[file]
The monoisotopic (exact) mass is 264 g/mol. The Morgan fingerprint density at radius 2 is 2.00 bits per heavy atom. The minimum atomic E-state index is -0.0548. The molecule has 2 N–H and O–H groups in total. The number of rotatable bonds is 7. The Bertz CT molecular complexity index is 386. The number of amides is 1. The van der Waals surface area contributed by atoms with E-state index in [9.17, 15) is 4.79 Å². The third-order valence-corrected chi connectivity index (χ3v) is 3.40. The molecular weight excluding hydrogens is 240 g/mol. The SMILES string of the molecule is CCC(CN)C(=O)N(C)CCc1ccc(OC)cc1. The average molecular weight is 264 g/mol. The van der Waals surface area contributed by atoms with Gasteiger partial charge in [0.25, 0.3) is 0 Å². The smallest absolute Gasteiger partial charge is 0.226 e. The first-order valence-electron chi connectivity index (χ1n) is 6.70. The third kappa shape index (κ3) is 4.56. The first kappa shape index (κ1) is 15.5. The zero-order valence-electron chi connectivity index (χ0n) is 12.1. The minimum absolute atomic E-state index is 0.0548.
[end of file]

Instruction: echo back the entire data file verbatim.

The monoisotopic (exact) mass is 264 g/mol. The Morgan fingerprint density at radius 2 is 2.00 bits per heavy atom. The minimum atomic E-state index is -0.0548. The molecule has 2 N–H and O–H groups in total. The number of rotatable bonds is 7. The Bertz CT molecular complexity index is 386. The number of amides is 1. The van der Waals surface area contributed by atoms with E-state index in [9.17, 15) is 4.79 Å². The third-order valence-corrected chi connectivity index (χ3v) is 3.40. The molecular weight excluding hydrogens is 240 g/mol. The SMILES string of the molecule is CCC(CN)C(=O)N(C)CCc1ccc(OC)cc1. The average molecular weight is 264 g/mol. The van der Waals surface area contributed by atoms with Gasteiger partial charge in [0.25, 0.3) is 0 Å². The smallest absolute Gasteiger partial charge is 0.226 e. The first-order valence-electron chi connectivity index (χ1n) is 6.70. The third kappa shape index (κ3) is 4.56. The first kappa shape index (κ1) is 15.5. The zero-order valence-electron chi connectivity index (χ0n) is 12.1. The minimum absolute atomic E-state index is 0.0548.